A Tale of Two States: White-Collar Jobs

U2P0

In part three of the five-part Urban 2 Point 0 series, CURS Researcher Michael Webb looks at white-collar jobs, specifically finance and professional services – which includes management, research and engineering. These industries have driven job growth in both North Carolina and the entire U.S. over the past decades. White-collar jobs tend to concentrate in large cities, and North Carolina is no different – with Charlotte serving as a major financial center and Raleigh as a hub of research and technology. Read the blog here.

 

Urban 2 Point 0 Looks at Job Growth in NC

urban2-0In a new series, Urban 2 Point 0 will look at how the geography of jobs across the state has shifted since 1990, both overall and for specific industries. The first post of this series examines total private-sector job changes between 1990 and 2015, and in the upcoming weeks we’ll examine how jobs have changed across specific industries.

North Carolina is one of the fastest-growing states in the U.S. It has added nearly 750,000 private-sector jobs since 1990, and its population recently eclipsed the 10 million mark. This job growth hasn’t touched all parts of the state, though: half of it has occurred in only two counties, and over one-third of the state’s counties have actually lost jobs over the past 25 years.

Urban 2 Point 0 focuses on urban issues relevant to North Carolina and beyond, with easily digestible data analysis complemented by infographics, maps, and other visuals.

Urban 2 Point 0 is edited by CURS researcher Michael Webb and managed by public communications specialist Andy Berner. If you’re interested in contributing a post to the blog, please contact Michael at mdwebb@unc.edu.

Urban 2 Point 0 Examines the Triad

urban2-0In the final post of the Urban 2 Point 0 series on transportation affordability across North Carolina’s three largest metro areas, we look at the Triad region. As we’ve seen in the Triangle and Charlotte, the Triad’s sprawling nature means that many low-income residents spend a large portion of their income on transportation.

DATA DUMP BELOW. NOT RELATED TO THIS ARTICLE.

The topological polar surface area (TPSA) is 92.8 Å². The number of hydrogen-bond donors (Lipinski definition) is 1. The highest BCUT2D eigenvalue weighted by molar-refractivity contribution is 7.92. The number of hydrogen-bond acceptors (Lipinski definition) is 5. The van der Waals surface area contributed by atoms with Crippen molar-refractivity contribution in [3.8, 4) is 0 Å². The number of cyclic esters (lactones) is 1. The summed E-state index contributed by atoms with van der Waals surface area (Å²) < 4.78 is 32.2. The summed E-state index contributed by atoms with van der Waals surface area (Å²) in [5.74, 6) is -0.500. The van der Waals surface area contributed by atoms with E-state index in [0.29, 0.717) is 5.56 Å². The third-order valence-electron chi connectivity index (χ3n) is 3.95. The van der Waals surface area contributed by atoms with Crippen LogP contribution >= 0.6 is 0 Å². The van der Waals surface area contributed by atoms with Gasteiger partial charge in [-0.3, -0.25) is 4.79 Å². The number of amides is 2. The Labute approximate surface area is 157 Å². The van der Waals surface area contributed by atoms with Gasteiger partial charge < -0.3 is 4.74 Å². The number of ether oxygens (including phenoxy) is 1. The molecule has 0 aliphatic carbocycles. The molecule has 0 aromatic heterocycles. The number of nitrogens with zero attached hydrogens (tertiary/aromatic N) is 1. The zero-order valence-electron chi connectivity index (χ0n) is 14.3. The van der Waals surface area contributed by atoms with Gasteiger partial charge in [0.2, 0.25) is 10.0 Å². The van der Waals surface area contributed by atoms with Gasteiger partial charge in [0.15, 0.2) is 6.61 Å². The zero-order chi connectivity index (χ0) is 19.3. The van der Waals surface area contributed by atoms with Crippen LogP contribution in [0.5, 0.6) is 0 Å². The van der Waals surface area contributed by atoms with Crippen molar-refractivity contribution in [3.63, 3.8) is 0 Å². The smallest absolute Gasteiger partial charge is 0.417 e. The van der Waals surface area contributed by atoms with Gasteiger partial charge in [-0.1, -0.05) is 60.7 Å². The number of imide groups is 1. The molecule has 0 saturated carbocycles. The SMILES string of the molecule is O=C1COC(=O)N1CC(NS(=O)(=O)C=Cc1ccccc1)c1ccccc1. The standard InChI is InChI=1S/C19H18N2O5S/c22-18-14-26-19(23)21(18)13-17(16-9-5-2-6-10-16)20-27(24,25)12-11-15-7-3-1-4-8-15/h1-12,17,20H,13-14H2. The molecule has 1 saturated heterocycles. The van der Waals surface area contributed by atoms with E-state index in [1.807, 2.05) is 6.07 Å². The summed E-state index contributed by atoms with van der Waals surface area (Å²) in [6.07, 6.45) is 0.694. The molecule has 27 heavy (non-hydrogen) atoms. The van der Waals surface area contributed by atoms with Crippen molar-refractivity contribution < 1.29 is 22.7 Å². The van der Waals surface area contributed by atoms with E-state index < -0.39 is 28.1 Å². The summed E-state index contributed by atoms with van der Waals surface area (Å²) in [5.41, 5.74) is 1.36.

This series of posts examined the issue of mixed-income neighborhoods and income inequality in North Carolina’s three largest metro areas: Charlotte, the Triangle (Raleigh-Durham), and the Triad (Greensboro and Winston-Salem). We’ll also publish posts on affordable housing demand, how cities have recovered from the Great Recession, how high-tech industries have disbursed throughout the state, and how demographics can predict the 2016 primary election results.

Urban 2 Point 0 focuses on urban issues relevant to North Carolina and beyond, with easily digestible data analysis complemented by infographics, maps, and other visuals.

Urban 2 Point 0 is edited by CURS researcher Michael Webb and managed by public communications specialist Andy Berner. If you’re interested in contributing a post to the blog, please contact Michael at mdwebb@unc.edu.

CURS Launches Blog, Urban 2 Point 0

urban2-0CURS is thrilled to announce the launch of our new blog, Urban 2 Point 0. Focusing on urban issues relevant to North Carolina and beyond, Urban 2 Point 0 presents easily digestible data analysis complemented by infographics, maps, and other visuals.

Our first series of posts examines the issue of mixed-income neighborhoods and income inequality in North Carolina’s three largest metro areas: Charlotte, the Triangle (Raleigh-Durham), and the Triad (Greensboro and Winston-Salem). We’ll also publish posts on affordable housing demand, how cities have recovered from the Great Recession, how high-tech industries have disbursed throughout the state, and how demographics can predict the 2016 primary election results.

Urban 2 Point 0 is edited by CURS researcher Michael Webb and managed by public communications specialist Andy Berner. If you’re interested in contributing a post to the blog, please contact Michael at mdwebb@unc.edu.